• March 2, 2010
  • 10:09 AM
  • 931 views

Reparative Therapy Can Cure Homosexuality

by Ultimo167 in Strong Silent Types

Karten and Wade's (2010) research study finds that some men conflicted by their homosexual feelings and behaviours who engage in 'sexual orientation change efforts' (SOCE)later report a decrease in those feelings and behaviours. ... Read more »

  • March 2, 2010
  • 09:44 AM
  • 621 views

Prehistoric Snake Fed on Baby Dinosaurs

by Brian Switek in Dinosaur Tracking

When discussing dinosaurs, the topic of what they ate often comes up, but what about the creatures that ate them? Obviously some dinosaurs ate other dinosaurs, but the famous prehistoric archosaurs were not immune to predation from other kinds of hunters, especially when the archosaurs were babies. In 2005, for example, paleontologists described a specimen [...]... Read more »

Jeffrey A. Wilson, Dhananjay M. Mohabey, Shanan E. Peters, Jason J. Head. (2010) Predation upon Hatchling Dinosaurs by a New Snake from the Late Cretaceous of India. PLoS Biology, 8(3). info:/10.1371/journal.pbio.1000322

  • March 2, 2010
  • 09:42 AM
  • 1,632 views

The Curious Case of Kerrie Wooltorton

by The Journal Nomads in Vagus Journalis



Kerry Wooltorton
If you have not heard of Kerrie Wooltorton, then you are either living in a box (like me) or an Indian medical student (again. like me, sigh!)...
So here is the deal.
Kerrie Wooltorton was a 26 year old woman who was suffering from an "untreatable" emotionally unstable personality disorder, infertility and depression. She drunk anti freeze and waved an advance directive in the face of the doctors when she was pushed into the ER. It said (1):

14/09/2007 To whom this may c........ Read more »

  • March 2, 2010
  • 08:38 AM
  • 1,369 views

Consent: Darkness ‘Neath the Lamp

by The Journal Nomads in Vagus Journalis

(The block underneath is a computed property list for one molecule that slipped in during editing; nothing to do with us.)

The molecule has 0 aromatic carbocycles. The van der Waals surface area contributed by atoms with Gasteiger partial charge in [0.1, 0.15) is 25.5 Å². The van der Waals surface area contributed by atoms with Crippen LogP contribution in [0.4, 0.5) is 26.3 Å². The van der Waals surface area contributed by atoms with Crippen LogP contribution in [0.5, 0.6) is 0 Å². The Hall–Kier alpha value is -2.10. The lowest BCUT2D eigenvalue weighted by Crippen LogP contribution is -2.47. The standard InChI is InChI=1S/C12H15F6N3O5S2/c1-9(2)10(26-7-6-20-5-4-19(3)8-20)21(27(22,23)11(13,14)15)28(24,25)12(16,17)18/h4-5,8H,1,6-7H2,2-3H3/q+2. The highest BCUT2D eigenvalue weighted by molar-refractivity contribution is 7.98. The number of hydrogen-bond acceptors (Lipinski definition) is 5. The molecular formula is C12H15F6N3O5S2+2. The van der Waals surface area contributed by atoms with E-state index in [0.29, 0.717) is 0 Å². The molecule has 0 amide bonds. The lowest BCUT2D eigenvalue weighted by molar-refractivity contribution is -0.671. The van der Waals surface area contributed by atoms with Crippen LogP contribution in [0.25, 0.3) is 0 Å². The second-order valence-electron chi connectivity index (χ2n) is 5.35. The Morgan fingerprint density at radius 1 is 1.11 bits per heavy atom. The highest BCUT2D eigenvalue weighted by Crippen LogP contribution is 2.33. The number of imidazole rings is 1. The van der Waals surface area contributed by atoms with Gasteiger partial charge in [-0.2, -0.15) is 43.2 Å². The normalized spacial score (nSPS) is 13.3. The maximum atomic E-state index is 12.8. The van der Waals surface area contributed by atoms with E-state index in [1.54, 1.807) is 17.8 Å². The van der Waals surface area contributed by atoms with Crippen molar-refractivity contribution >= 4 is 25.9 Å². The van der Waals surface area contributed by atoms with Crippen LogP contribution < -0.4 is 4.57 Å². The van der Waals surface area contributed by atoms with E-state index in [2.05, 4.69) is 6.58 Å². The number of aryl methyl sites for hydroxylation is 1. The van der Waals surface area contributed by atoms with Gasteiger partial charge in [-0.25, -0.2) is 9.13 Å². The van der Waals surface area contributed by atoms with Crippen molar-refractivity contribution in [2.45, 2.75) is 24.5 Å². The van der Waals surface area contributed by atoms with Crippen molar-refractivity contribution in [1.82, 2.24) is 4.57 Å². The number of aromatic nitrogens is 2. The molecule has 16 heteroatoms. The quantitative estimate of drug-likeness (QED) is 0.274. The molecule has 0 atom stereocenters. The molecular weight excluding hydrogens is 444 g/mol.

I am not always a big fan of the articles by BMJ’s Ethics Man Daniel Sokol because I think his articles are, more often than not, inclined towards the ideal without much regard for the practical, at least, from the perspective that I have, of working in a developing world medical institution. However, in this case, I must admit that he has nailed the issue head on. Apparently, it is not just the developing world where consent taking is a rather lowly menial work relegated to the junior most me........ Read more »

  • March 2, 2010
  • 08:31 AM
  • 1,320 views

Doctors, Be Warned!

by The Journal Nomads in Vagus Journalis

The former Health Minister, House of Lords, in this rather short and pithy correspondence, warns doctors to steer clear of the rather controversial issue of assisted death. Maybe its just me, or maybe the streak of rebelliousness that I harbor within that makes me look at this article with a lot of distaste and disgust. Well, here is the disclaimer: I hate to be told what to do or what not to, and this letter sure does look a lot like being told to stay clear of fields where our involvement migh........ Read more »

Cumberlege, J. (2009) Doctors, steer clear. BMJ, 339(aug25 1). DOI: 10.1136/bmj.b3422  

  • March 2, 2010
  • 08:27 AM
  • 1,351 views

The Face(book) Behind the Mask!

by The Journal Nomads in Vagus Journalis

In this rather poignant article published in the New England Journal of Medicine, the author discusses his doubts and vacillations when a patient from 3 years ago befriends him on the popular social networking site, Facebook. At once he is interested to know how her baby girl (whom he delivered) is doing, and is cowed by the fact that he will be breaching the wall that separates his public life from the private one. He is worried that the patient will have access to his blogs, his photographs, h........ Read more »

Jain, S. (2009) Practicing Medicine in the Age of Facebook. New England Journal of Medicine, 361(7), 649-651. DOI: 10.1056/NEJMp0901277  

  • March 2, 2010
  • 06:15 AM
  • 671 views

Frogs and jumping viruses

by iayork in Mystery Rays from Outer Space







“Batrachia”, by Ernst Haeckel
(Kunstformen der Natur, 1904)



There’s a constant viral assault on us humans, as there is on just about all other species. We as a species have to contend not only with the vast pool of human pathogens, those viruses that constantly circulate among humanity; but also with the continual probes on our defenses [...]... Read more »